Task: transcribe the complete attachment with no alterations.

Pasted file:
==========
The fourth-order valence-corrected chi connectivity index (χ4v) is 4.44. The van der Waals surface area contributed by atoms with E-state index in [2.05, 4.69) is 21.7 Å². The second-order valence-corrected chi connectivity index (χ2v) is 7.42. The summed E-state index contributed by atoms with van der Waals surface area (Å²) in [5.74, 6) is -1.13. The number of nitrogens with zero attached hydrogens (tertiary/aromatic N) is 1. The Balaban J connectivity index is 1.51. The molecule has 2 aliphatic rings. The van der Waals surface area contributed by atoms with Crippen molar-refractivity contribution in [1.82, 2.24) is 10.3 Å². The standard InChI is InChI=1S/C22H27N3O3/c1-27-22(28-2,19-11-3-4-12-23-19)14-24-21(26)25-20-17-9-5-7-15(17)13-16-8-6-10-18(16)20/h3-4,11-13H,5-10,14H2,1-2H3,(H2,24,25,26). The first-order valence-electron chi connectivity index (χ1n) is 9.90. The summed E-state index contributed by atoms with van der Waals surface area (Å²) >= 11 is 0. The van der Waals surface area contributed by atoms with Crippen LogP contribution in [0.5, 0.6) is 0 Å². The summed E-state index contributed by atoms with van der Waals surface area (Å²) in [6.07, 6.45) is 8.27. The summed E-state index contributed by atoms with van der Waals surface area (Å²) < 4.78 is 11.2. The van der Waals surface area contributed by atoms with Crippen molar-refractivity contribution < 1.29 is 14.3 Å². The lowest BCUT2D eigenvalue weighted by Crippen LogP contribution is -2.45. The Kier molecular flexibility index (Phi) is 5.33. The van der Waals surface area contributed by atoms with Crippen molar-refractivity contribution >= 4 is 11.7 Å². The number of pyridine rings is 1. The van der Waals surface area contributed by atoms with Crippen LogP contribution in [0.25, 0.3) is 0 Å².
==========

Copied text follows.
The fourth-order valence-corrected chi connectivity index (χ4v) is 4.44. The van der Waals surface area contributed by atoms with E-state index in [2.05, 4.69) is 21.7 Å². The second-order valence-corrected chi connectivity index (χ2v) is 7.42. The summed E-state index contributed by atoms with van der Waals surface area (Å²) in [5.74, 6) is -1.13. The number of nitrogens with zero attached hydrogens (tertiary/aromatic N) is 1. The Balaban J connectivity index is 1.51. The molecule has 2 aliphatic rings. The van der Waals surface area contributed by atoms with Crippen molar-refractivity contribution in [1.82, 2.24) is 10.3 Å². The standard InChI is InChI=1S/C22H27N3O3/c1-27-22(28-2,19-11-3-4-12-23-19)14-24-21(26)25-20-17-9-5-7-15(17)13-16-8-6-10-18(16)20/h3-4,11-13H,5-10,14H2,1-2H3,(H2,24,25,26). The first-order valence-electron chi connectivity index (χ1n) is 9.90. The summed E-state index contributed by atoms with van der Waals surface area (Å²) >= 11 is 0. The van der Waals surface area contributed by atoms with Crippen LogP contribution in [0.5, 0.6) is 0 Å². The summed E-state index contributed by atoms with van der Waals surface area (Å²) in [6.07, 6.45) is 8.27. The summed E-state index contributed by atoms with van der Waals surface area (Å²) < 4.78 is 11.2. The van der Waals surface area contributed by atoms with Crippen molar-refractivity contribution < 1.29 is 14.3 Å². The lowest BCUT2D eigenvalue weighted by Crippen LogP contribution is -2.45. The Kier molecular flexibility index (Phi) is 5.33. The van der Waals surface area contributed by atoms with Crippen molar-refractivity contribution >= 4 is 11.7 Å². The number of pyridine rings is 1. The van der Waals surface area contributed by atoms with Crippen LogP contribution in [0.25, 0.3) is 0 Å².